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Using Conflict as a Force for Good

A recap of the Embracing Conflict Adventure with Oval Options

When conflict arises, within us or outside of us, we feel anxious, unsure, doubtful, and maybe even scared. We don’t like confrontation, because when we’re faced with opposition, there’s always an opportunity of facing some kind of loss. It could be the loss of a friendship due to differing views, the loss of an argument because we didn’t have the right words or attitude to bring about a mutual agreement, or even the loss of self because we’re so afraid of conflict we would risk our identity and values to keep the peace. Conflict is uncomfortable, but it doesn’t have to be impossible.

On October 18th, TEDxMileHigh partnered with Oval Options to talk about conflict and how it can be an opportunity and a force for good if we embrace it instead of fight it. The group talked about social issues, politics, and laws, in order to recognize and identify conflict styles and ways that they can be used to interact with conflict productively.

Where there is disagreement, there are pockets of unshared knowledge and opportunities to learn spread far and wide. Learning, in the context of conflict, is rarely pleasant and is often met with resistance, but it’s one of the best ways to indulge in disagreements and leave the conversations feeling lighter and more accomplished; because at the very least, you know something now that you didn’t know before.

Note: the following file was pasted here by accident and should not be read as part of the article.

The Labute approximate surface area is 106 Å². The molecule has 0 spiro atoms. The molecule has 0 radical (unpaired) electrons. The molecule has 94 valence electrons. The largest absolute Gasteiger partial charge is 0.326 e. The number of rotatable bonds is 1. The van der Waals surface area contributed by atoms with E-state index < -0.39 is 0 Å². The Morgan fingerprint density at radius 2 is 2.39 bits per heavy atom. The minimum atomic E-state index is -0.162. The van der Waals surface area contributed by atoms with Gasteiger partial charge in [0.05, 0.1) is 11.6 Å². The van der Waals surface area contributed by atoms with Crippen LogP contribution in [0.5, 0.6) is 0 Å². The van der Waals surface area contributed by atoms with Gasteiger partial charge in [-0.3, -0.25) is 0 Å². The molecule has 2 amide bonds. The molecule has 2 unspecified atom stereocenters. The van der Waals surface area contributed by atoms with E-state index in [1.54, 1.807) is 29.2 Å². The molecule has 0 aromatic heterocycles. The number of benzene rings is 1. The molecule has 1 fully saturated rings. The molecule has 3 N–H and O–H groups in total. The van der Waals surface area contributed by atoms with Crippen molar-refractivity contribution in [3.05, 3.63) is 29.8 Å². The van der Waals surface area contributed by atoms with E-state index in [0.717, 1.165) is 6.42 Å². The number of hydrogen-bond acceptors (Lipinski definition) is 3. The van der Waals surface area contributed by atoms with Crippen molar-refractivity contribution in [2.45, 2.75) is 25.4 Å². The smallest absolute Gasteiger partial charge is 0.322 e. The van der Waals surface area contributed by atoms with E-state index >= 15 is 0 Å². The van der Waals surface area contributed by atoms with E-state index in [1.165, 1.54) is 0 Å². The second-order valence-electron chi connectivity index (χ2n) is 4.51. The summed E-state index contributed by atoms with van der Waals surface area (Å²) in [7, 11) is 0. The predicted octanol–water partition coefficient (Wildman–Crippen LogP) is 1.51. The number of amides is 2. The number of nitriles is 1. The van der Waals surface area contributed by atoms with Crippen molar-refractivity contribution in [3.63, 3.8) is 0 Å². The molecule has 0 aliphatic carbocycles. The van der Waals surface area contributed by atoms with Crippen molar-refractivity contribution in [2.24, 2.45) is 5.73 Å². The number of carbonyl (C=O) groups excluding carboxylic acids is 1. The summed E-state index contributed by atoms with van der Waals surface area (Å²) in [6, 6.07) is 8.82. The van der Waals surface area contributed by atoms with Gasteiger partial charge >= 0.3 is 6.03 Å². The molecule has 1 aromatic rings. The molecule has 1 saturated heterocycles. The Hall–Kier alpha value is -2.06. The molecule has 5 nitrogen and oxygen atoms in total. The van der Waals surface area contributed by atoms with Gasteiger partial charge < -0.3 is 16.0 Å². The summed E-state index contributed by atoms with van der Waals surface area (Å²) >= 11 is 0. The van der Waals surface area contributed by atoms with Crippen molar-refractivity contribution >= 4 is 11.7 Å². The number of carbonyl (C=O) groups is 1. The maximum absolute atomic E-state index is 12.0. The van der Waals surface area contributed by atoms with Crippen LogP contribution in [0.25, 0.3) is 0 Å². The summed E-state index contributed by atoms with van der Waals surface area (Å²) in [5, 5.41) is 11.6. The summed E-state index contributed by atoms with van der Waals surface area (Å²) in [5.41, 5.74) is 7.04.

There are many difficult things about conflict, but one of the most paralyzing can be separating the person from the problem. It’s so easy to lump the two together, because how can they really be separate? We think, “If you and I disagree about politics or religion, or about your attitude, on some level, you MUST be the problem!” Sometimes the person is the problem, but most of the time, they aren’t. Pride, stubbornness, and a whole bunch of other emotions run the show and convince you they’re the problem so that you don’t have to do the hard work of reconciliation; and it is hard work. But it’s also important work.

Conflict is not something we should fear. In fact, living with no conflict is what should scare us. Conflict, or any form of discomfort for that matter is there to tell us that there is something within our life, relationships, being, or world that needs healing. It is our job to go into that interaction with confidence that the work we’re doing to resolve and bring peace to these situations is for not only our good, but the greater good.

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